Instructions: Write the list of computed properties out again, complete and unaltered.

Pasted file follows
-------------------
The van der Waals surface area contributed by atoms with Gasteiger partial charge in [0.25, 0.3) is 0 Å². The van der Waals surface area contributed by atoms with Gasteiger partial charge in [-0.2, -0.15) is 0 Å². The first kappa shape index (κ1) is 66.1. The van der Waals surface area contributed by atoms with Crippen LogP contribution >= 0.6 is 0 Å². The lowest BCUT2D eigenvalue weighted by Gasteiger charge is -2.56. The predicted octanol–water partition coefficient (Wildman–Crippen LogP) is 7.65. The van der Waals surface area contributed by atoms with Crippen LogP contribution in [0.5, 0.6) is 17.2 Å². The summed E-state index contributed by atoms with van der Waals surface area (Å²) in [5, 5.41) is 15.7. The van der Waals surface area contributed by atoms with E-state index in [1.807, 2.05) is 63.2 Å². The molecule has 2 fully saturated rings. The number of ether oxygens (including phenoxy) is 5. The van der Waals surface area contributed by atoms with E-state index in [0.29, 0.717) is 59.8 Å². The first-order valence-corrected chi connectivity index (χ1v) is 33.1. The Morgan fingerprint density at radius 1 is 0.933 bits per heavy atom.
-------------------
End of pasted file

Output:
The van der Waals surface area contributed by atoms with Gasteiger partial charge in [0.25, 0.3) is 0 Å². The van der Waals surface area contributed by atoms with Gasteiger partial charge in [-0.2, -0.15) is 0 Å². The first kappa shape index (κ1) is 66.1. The van der Waals surface area contributed by atoms with Crippen LogP contribution >= 0.6 is 0 Å². The lowest BCUT2D eigenvalue weighted by Gasteiger charge is -2.56. The predicted octanol–water partition coefficient (Wildman–Crippen LogP) is 7.65. The van der Waals surface area contributed by atoms with Crippen LogP contribution in [0.5, 0.6) is 17.2 Å². The summed E-state index contributed by atoms with van der Waals surface area (Å²) in [5, 5.41) is 15.7. The van der Waals surface area contributed by atoms with E-state index in [1.807, 2.05) is 63.2 Å². The molecule has 2 fully saturated rings. The number of ether oxygens (including phenoxy) is 5. The van der Waals surface area contributed by atoms with E-state index in [0.29, 0.717) is 59.8 Å². The first-order valence-corrected chi connectivity index (χ1v) is 33.1. The Morgan fingerprint density at radius 1 is 0.933 bits per heavy atom.